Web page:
We next asked if the endogenous Sulfs in these cell lines were directly involved in Wnt signaling. When we overexpressed the Sulfs, there was no effect on Wnt signaling (data not shown). Since all of these cells expressed significant levels of the Sulfs, we next asked whether there might be inhibitory effects if we expressed catalytically inactive forms of these proteins. We have previously shown that mutation of two cysteines in the sulfatase domain of each Sulf eliminated sulfatase activity . We transfected a cDNA encoding inactive Sulf-1 (S1ΔCC), Sulf-2 (S2ΔCC) or empty vector (ctrl) into each of the 4 cell lines and again measured Wnt activity. As shown in Figure 3A, expression of either inactive Sulf inhibited Wnt activity ≈50% in all but CFPAC-1 cells. The 3 responding lines were the same that exhibited autocrine Wnt signaling (Figure 2). The fact that either inactive Sulf exerted equivalent effects on these pancreatic cancer cell lines suggests functional redundancy of the two enzymes.
We next asked whether the exogenous addition of catalytically inactive Sulf protein would also interfere with Wnt signaling. As a source of Sulf-2 protein, we used HEK 293T cells which were stably transfected either with wild-type human Sulf-2 (S2) or catalytically inactivated Sulf-2 (S2ΔCC) . We also used the parental HEK 293T cells (293T) as controls. The stable transfectants secreted the active and inactive Sulfs at comparable levels (data not shown). We incubated the pancreatic adenocarcinoma cells for 16 hours with CM from these cells or with control medium and compared Wnt signaling. Exposure to the inactive Sulf-2 protein (S2ΔCC) inhibited Wnt signaling in the same 3 cell lines that were responsive to transfection with the S2ΔCC cDNA (Figure 3B), whereas CFPAC cells did not show an effect. The addition of medium, conditioned with active Sulf-2 protein, did not promote Wnt signaling over the basal level.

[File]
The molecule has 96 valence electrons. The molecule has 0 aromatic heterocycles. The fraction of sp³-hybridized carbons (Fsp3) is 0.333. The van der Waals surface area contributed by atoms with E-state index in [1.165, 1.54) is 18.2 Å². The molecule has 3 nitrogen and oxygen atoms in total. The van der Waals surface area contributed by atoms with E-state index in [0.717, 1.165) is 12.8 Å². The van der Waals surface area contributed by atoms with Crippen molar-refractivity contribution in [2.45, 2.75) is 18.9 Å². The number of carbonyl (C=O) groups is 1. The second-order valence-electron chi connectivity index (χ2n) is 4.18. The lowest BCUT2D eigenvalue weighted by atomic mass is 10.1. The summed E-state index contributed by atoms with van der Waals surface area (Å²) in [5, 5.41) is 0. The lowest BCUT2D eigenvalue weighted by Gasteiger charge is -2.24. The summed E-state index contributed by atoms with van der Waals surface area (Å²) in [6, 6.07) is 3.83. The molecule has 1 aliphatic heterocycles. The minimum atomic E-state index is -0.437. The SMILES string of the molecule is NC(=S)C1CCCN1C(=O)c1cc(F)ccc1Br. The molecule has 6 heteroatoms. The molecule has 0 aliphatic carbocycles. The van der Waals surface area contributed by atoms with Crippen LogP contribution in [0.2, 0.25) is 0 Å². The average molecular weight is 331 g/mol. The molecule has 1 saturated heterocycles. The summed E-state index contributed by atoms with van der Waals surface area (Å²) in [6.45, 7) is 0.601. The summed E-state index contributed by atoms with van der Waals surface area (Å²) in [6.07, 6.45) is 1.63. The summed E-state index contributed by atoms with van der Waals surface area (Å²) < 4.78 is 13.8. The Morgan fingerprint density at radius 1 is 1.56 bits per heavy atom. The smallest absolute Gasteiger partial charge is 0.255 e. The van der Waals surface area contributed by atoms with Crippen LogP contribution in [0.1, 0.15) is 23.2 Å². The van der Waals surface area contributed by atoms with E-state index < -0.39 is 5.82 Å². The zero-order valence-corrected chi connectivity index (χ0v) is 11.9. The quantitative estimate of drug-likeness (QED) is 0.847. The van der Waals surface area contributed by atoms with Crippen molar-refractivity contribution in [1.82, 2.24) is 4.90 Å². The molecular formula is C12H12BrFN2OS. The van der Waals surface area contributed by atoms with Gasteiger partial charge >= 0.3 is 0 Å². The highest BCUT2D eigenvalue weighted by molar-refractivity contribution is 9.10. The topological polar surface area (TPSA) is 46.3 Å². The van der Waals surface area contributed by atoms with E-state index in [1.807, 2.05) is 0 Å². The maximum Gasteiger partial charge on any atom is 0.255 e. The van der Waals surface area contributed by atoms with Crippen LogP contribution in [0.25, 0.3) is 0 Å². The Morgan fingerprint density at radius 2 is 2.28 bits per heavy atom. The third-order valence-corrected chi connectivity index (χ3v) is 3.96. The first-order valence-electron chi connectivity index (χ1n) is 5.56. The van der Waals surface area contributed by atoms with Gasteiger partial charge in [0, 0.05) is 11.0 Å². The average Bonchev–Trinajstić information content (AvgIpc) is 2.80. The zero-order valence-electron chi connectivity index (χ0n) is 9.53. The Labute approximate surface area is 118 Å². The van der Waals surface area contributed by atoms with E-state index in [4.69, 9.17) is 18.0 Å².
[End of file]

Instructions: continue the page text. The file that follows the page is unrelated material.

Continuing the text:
Next, we set up a co-culture system to examine the effects of recombinant Sulf protein on cell growth of the same cell lines. The pancreatic cancer cells were seeded at low density on transwell filters above feeder layers, which consisted of parental HEK 293T cells or HEK 293T expressing active or inactive Sulf-2. Cell counts were monitored for the next several days. The results paralleled the suppressive effect we observed on Wnt signaling. Thus, as compared to control medium, S2ΔCC CM inhibited the growth of BxPC-3, HS766T and L3.6sl cells (Figure 3C) but had no effect on CFPAC-1 cells. In contrast, active Sulf-2 did not promote or inhibit cell growth of any of the lines.
To further investigate the role of Sulf-2 in Wnt signaling and cell growth, we used shRNA methodology to silence the expression of Sulf-2 in these cells. We employed three shRNA constructs: two independent constructs targeting Sulf-2 (1413 and 1143) and a control (ctrl). These constructs were used in different vector backgrounds in which the presence or absence of GFP allowed us to monitor expression of the shRNAs (see MATERIALS AND METHODS). Transduced cells were sorted for GFP expression and subsequently analyzed for Sulf-2 expression. The 1143 and 1413 constructs (pLV-1143, pLV-1413) produced 80% and 90% reductions of Sulf-2 protein, respectively, in L3.6sl cells, relative to the control shRNA (pLV-ctrl) (Figure 4A). There was no reduction of the protein in the pLV-ctrl treated cells relative to untreated cells (data not shown). The pLV-1413 construct produced a similar reduction in BxPC3 cells in two different vector backgrounds (pLV and pSico).
Inactivation of Wnt signaling results in decreased levels of activated β-catenin (N-terminally non-phosphorylated) in the nucleus . We therefore isolated the nuclear fraction of Sulf-2 silenced and control cells (BxPC-3 and L3.6sl) and analyzed levels of activated β-catenin. There was a ≈80% decrease of β-catenin in Sulf-2 silenced BxPC-3 cells, and a ≈30% reduction in L3.6sl cells (Figure 4B). We also quantified Wnt activity using the TCF-luciferase reporter system. Consistent with the β-catenin result, this assay confirmed that Wnt signaling was substantially inhibited in the Sulf-2 silenced cells relative to control-treated cells for both BxPC-3 and L3.6sl cells (Figure 4C). Again, BxPC-3 cells showed stronger inhibition (52% with pLV-1413) than the L3.6sl cells (35% inhibition with pLV-1413 or pLV-1143).